The original book is apparently even more disturbing than the film, which finds an unusual mix of sweetness and gore. The perpetually dark Swedish town is offset by its snowy exterior, providing an eerie landscape for Eli’s bloodlust. It’s also rather melancholy, in seeing that Oskar is so isolated and neglected that he is willing to give everything up for the first person who treats him kindly. The film pairs Oskar’s naive disposition with a sense of imminent danger, as thoroughly unsettling as it is pitiable. Its ending leaves behind a feeling of amused disbelief followed by deep discomfort.
Even without its frigid setting, Let the Right One In inspires fear for its poor, disturbed protagonists who cannot fit into society. It left me dangerously distrusting of adults who were unable to care for Oskar and Eli. It’s an invasive film that lingers in your thoughts long after the runtime. It just makes me shiver.
No villain has given me the chills quite as much as Terence Fletcher. He’s a man that pushes people to the breaking point without hesitation. When we first meet him in Whiplash (2014), it’s made clear that his idea of instruction involves treating whoever he’s working with as lesser than him. We warm up to him at the start, until Andrew’s first rehearsal in Shaffer’s studio jazz band when we see Fletcher as a ruthless, menacing teacher. From yelling at a shy student for being out of tune to nearly decapitating Andrew with a chair, Fletcher gets under everyone’s skin.
What makes this character work so well is J.K. Simmons’ performance in the role, which earned him a very deserving Oscar win. Simmons perfectly portrays the psychoticism of the character, leaving the audience guessing whether he’ll straight up kill someone or just drive them to go off the deep end. However, the most unique thing about Fletcher is his coldness. Some viewers may argue that his methods are beyond extreme and that he’s truly a mad man. On the contrary, some can say that he’s doing nothing wrong and only trying whatever it takes to make the next great jazz musician.
Director Damien Chazelle penned the script and forces audiences to ask themselves if Fletcher was right or wrong. Chazelle’s also given more wiggle room with the character here as Whiplash was originally a 15-minute short film (with Simmons in the role of Fletcher). Regardless of what you think of Terence Fletcher and his methods, there is no doubt that he is one of the most brutally cold characters ever put to screen.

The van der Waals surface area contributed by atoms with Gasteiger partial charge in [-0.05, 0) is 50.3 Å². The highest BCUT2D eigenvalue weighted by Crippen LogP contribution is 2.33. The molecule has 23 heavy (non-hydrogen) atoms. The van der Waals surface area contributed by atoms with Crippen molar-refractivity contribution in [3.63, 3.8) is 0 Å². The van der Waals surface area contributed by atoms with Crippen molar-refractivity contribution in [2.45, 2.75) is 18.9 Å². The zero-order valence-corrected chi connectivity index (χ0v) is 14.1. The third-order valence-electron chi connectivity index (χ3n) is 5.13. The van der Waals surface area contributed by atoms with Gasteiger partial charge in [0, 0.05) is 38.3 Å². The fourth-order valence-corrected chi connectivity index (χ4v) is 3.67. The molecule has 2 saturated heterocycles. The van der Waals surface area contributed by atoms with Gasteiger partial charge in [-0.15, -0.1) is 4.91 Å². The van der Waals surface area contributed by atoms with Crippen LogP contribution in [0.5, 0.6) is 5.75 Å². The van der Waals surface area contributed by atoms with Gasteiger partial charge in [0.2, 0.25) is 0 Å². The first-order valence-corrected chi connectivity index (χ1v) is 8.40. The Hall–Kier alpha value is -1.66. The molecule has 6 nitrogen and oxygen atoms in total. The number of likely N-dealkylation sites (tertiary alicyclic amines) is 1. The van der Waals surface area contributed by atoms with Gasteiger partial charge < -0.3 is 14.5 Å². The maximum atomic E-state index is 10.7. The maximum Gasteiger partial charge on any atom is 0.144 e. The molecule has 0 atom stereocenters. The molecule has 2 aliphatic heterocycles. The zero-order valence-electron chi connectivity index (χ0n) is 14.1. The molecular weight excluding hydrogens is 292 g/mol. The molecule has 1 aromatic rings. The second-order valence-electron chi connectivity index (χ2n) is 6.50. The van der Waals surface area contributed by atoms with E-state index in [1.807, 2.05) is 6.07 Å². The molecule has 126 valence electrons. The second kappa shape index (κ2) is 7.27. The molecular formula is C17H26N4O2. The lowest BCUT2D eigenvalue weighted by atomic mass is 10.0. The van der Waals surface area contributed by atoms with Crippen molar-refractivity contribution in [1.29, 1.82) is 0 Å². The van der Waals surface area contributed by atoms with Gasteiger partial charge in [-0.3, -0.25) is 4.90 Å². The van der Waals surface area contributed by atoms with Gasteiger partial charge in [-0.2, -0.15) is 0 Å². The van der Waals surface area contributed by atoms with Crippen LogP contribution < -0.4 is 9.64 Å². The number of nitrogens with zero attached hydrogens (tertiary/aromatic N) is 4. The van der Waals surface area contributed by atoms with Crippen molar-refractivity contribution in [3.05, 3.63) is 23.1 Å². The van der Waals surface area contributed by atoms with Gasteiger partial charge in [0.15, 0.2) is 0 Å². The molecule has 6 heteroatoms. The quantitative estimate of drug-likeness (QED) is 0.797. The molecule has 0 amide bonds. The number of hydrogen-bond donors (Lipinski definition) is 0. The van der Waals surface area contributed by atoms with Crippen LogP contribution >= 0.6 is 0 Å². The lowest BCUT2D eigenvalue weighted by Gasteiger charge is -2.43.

Perhaps, in Tokyo Twilight (1957), the effects of the winter season are portrayed quite simply: the characters wear masks, sit close to the fire, and bundle themselves up before going outdoors. Still, there is this palpable chill in the air, a feeling so cold that it might as well be seeping through the screen. For a director whose works so often utilize the changing seasons as a way to observe the passage of time, the wintery setting of his last black-and-white film remains a true anomaly in Yasujiro Ozu’s catalog. For all his dramas in-miniature, however, Tokyo Twilight might be Ozu’s one true tragedy, as perhaps the darkest, most deeply sad film the man ever made.
Like most of his other films, Tokyo Twilight is a study of families; more abstractly, it’s a tale of mothers and daughters, of secrets and lies, and of loneliness in modernity, documenting the hardships of a family amidst the generational shifting of post-war Japan. None of this is new territory for Ozu, but Tokyo Twilight is far grimmer in its outlook. It is a deeply somber moral tale about abandonment, carrying itself with the poetic weight of a gaping hole in the heart.
Still, because this is an Ozu movie, all of this is conveyed with a featherlight touch. It’d be so easy for a film like Tokyo Twilight to swerve into the melodrama; instead, the jolt of tragedy is delivered in ellipsis and unraveled through subsequent conversations, the sort of thing that suggests more of an interest in the aftermath than the actual event. Visually, the touch remains, even if the immaculately constructed pillow shots and cozy low-to-the-floor angles are turned onto the outer margins of post-war Tokyo, rendering the city similarly to how his contemporary, Akira Kurosawa, would in films like Stray Dog or Drunken Angel. It’s a film where smoke fills the mahjong parlors, where empty bottles and vessels adorn the foregrounds and backgrounds of several shots, where even the light of the lanterns can’t bring warmth to the freezing cold.
-Sophie, August, Lydia, Tyler & Raghav